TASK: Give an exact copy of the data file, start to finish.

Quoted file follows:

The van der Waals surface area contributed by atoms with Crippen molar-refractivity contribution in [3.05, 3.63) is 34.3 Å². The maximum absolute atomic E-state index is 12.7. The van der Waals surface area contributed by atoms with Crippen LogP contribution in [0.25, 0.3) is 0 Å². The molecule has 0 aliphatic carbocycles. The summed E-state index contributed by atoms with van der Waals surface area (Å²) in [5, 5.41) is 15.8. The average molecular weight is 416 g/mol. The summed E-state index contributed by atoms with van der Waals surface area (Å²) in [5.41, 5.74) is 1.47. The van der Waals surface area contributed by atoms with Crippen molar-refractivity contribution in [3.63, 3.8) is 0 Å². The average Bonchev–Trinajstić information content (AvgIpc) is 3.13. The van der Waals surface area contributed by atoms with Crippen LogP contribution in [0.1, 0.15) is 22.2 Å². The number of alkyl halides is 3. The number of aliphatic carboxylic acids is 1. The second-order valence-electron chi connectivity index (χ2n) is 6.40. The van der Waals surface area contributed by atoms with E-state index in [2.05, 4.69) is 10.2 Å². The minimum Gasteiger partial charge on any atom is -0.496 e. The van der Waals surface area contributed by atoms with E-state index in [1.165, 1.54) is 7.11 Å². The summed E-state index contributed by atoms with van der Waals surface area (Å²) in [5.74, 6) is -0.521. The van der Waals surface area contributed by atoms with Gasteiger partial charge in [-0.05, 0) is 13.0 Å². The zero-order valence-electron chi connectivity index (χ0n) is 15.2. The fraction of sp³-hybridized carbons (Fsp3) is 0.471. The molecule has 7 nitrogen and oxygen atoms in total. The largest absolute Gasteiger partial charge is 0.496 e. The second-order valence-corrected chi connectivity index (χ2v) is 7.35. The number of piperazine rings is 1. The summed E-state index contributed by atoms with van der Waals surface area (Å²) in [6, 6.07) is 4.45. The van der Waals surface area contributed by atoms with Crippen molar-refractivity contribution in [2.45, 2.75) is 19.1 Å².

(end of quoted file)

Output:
The van der Waals surface area contributed by atoms with Crippen molar-refractivity contribution in [3.05, 3.63) is 34.3 Å². The maximum absolute atomic E-state index is 12.7. The van der Waals surface area contributed by atoms with Crippen LogP contribution in [0.25, 0.3) is 0 Å². The molecule has 0 aliphatic carbocycles. The summed E-state index contributed by atoms with van der Waals surface area (Å²) in [5, 5.41) is 15.8. The average molecular weight is 416 g/mol. The summed E-state index contributed by atoms with van der Waals surface area (Å²) in [5.41, 5.74) is 1.47. The van der Waals surface area contributed by atoms with Crippen molar-refractivity contribution in [3.63, 3.8) is 0 Å². The average Bonchev–Trinajstić information content (AvgIpc) is 3.13. The van der Waals surface area contributed by atoms with Crippen LogP contribution in [0.1, 0.15) is 22.2 Å². The number of alkyl halides is 3. The number of aliphatic carboxylic acids is 1. The second-order valence-electron chi connectivity index (χ2n) is 6.40. The van der Waals surface area contributed by atoms with E-state index in [2.05, 4.69) is 10.2 Å². The minimum Gasteiger partial charge on any atom is -0.496 e. The van der Waals surface area contributed by atoms with E-state index in [1.165, 1.54) is 7.11 Å². The summed E-state index contributed by atoms with van der Waals surface area (Å²) in [5.74, 6) is -0.521. The van der Waals surface area contributed by atoms with Gasteiger partial charge in [-0.05, 0) is 13.0 Å². The zero-order valence-electron chi connectivity index (χ0n) is 15.2. The fraction of sp³-hybridized carbons (Fsp3) is 0.471. The molecule has 7 nitrogen and oxygen atoms in total. The largest absolute Gasteiger partial charge is 0.496 e. The second-order valence-corrected chi connectivity index (χ2v) is 7.35. The number of piperazine rings is 1. The summed E-state index contributed by atoms with van der Waals surface area (Å²) in [6, 6.07) is 4.45. The van der Waals surface area contributed by atoms with Crippen molar-refractivity contribution in [2.45, 2.75) is 19.1 Å².